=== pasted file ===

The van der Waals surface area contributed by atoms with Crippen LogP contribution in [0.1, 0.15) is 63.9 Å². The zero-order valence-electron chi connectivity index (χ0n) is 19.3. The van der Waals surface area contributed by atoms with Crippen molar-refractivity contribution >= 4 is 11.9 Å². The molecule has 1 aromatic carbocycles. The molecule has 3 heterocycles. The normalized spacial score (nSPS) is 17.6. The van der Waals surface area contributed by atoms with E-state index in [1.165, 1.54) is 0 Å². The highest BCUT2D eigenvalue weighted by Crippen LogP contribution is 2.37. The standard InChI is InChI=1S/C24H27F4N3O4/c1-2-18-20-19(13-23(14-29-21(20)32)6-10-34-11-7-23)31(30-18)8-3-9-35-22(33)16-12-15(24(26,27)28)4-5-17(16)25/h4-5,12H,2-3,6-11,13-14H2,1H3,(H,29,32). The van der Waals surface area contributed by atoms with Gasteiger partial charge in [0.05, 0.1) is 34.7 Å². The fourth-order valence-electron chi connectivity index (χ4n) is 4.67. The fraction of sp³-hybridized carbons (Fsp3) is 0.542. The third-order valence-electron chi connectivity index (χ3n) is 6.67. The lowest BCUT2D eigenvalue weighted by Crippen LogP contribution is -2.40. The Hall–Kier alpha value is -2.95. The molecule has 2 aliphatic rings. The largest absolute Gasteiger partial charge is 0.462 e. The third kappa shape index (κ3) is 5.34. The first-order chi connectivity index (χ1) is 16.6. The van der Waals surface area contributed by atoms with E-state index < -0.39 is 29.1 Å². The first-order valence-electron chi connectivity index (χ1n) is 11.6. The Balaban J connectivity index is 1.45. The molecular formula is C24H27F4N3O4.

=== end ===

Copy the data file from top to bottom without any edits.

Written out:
The van der Waals surface area contributed by atoms with Crippen LogP contribution in [0.1, 0.15) is 63.9 Å². The zero-order valence-electron chi connectivity index (χ0n) is 19.3. The van der Waals surface area contributed by atoms with Crippen molar-refractivity contribution >= 4 is 11.9 Å². The molecule has 1 aromatic carbocycles. The molecule has 3 heterocycles. The normalized spacial score (nSPS) is 17.6. The van der Waals surface area contributed by atoms with E-state index in [1.165, 1.54) is 0 Å². The highest BCUT2D eigenvalue weighted by Crippen LogP contribution is 2.37. The standard InChI is InChI=1S/C24H27F4N3O4/c1-2-18-20-19(13-23(14-29-21(20)32)6-10-34-11-7-23)31(30-18)8-3-9-35-22(33)16-12-15(24(26,27)28)4-5-17(16)25/h4-5,12H,2-3,6-11,13-14H2,1H3,(H,29,32). The van der Waals surface area contributed by atoms with Gasteiger partial charge in [0.05, 0.1) is 34.7 Å². The fourth-order valence-electron chi connectivity index (χ4n) is 4.67. The fraction of sp³-hybridized carbons (Fsp3) is 0.542. The third-order valence-electron chi connectivity index (χ3n) is 6.67. The lowest BCUT2D eigenvalue weighted by Crippen LogP contribution is -2.40. The Hall–Kier alpha value is -2.95. The molecule has 2 aliphatic rings. The largest absolute Gasteiger partial charge is 0.462 e. The third kappa shape index (κ3) is 5.34. The first-order chi connectivity index (χ1) is 16.6. The van der Waals surface area contributed by atoms with E-state index < -0.39 is 29.1 Å². The first-order valence-electron chi connectivity index (χ1n) is 11.6. The Balaban J connectivity index is 1.45. The molecular formula is C24H27F4N3O4.